It is National Influenza Vaccination Week and, according to Dr. Tom Friedan, the director of the U.S. Centers for Disease Control and Prevention (CDC), the flu vaccine can decrease your odds of contracting the flu by as much as 60 percent. These are odds worth acting on, especially when considering that approximately 200,000 people each year are hospitalized with flu-related symptoms.
Unfortunately, several myths about flu shots and their side effects have discouraged people from getting vaccinated. One of the most pervasive myths is that the flu vaccine causes the flu virus: in other words, if you get a flu shot, you will also get the flu. This is untrue. The flu shot does not contain live viruses and, therefore, is not infectious. The nasal flu vaccine does contain live viruses, but because the viruses have been weakened, they also cannot cause the flu. A few patients report feeling cold-like symptoms after receiving the nasal flu shot, but these symptoms are limited: the weakened viruses used in the nasal vaccines are cold-adapted, which means they can only cause minor reactions in the cooler temperatures found within the nose—not the warmer temperatures found within the lungs.
Who Should Get Vaccinated?
The CDC recommends that all persons age six months and older get vaccinated. Vaccination is especially important for the young and the elderly (age 4 and under or age 50 and over), pregnant women, people with compromised immune systems, and people who work in high-exposure environments (like nursing homes, hospitals, and schools). If you are regularly in contact with anyone who falls in the above categories, then you should also get vaccinated. Because anyone, healthy or not, is susceptible to the flu virus, vaccination is the most beneficial and most responsible option for protecting yourself again influenza.
Different Types of Vaccines
There are several kinds of flu vaccines, so it is important to get the one that is right for you. The traditional flu shot is available in various forms for various age groups, including a high-dose vaccine for the elderly and for those with chronic health conditions. For the needle-phobic, and anyone age 3 to 49, the nasal flu shot is an excellent option; however, the nasal flu shot is not recommended for pregnant women, people with a history of allergies, or people with weakened immune systems. For a complete list of restrictions, visit the Centers for Disease Control’s website.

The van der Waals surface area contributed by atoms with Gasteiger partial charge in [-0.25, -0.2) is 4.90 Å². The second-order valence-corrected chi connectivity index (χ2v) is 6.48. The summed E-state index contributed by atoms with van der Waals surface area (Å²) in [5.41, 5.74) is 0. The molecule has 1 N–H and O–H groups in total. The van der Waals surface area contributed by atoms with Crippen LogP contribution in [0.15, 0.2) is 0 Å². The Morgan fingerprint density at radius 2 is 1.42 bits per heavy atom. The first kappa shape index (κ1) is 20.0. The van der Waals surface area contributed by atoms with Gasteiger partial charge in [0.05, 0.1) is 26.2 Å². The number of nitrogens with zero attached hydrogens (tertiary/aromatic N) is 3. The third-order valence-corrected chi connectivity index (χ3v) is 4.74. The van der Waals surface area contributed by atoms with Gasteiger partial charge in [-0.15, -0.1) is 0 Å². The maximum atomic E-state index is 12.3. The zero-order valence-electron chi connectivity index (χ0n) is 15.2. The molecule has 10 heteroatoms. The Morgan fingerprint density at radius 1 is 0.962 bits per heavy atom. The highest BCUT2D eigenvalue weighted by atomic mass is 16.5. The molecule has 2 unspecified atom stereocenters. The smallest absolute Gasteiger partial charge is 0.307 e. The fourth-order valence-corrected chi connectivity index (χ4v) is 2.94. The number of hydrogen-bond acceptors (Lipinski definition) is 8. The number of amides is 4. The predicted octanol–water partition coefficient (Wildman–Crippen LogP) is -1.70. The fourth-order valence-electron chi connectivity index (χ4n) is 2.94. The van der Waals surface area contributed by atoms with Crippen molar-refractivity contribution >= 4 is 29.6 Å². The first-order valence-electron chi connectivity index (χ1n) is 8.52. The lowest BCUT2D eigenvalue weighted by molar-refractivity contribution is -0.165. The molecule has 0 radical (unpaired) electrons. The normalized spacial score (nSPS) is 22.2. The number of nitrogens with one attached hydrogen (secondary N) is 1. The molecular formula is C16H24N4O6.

What Are the Side Effects of the Flu Vaccine?
In addition to a runny nose, the nasal flu shot may cause minor side effects, such as sore throat, cough, or headache. Children who get the nasal flu shot may experience harsher side effects, including wheezing, muscle aches, fever, or vomiting. For adults and children alike, the side effects of the traditional flu shot are usually mild, from soreness or swelling at the injection site to minor body aches.
In general, the side effects are negligible compared to the threat the flu poses, especially for the young and elderly. The CDC estimates that thousands of people die from the flu or flu-related symptoms each year: 90% of those deaths are people age 65 and over, and 145 children died of flu-related symptoms last year alone. The good news is the CDC predicts this year’s vaccine will be more effective than last year’s and will protect against several forms of the influenza virus.
When Should You Get the Flu Vaccine?
Since it takes approximately two weeks for your antibodies to develop after you receive the vaccine, the earlier you get vaccinated, the better. Getting your flu shot during National Influenza Week will ensure that you are protected before the height of flu season in mid to late January. However, since the flu season can extend into February, if not later, you are still better off getting the flu shot late in the season than not at all.
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Centers for Disease Control and Prevention. (2015, September 8). Misconceptions about seasonal flu and flu vaccines. CDC. Retrieved from http://www.cdc.gov/flu/about/qa/misconceptions.htm
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National Institute of Allergy and Infectious Diseases. (2015, September 28) Key facts about influenza. NIH. Retrieved from http://www.niaid.nih.gov/topics/flu/understandingflu/pages/seasonalvaccine.aspx
US Department of Health and Human Services. (n.d.). Vaccine and vaccine safety. flu.gov Retrieved from http://www.flu.gov/prevention-vaccination/vaccination/index.html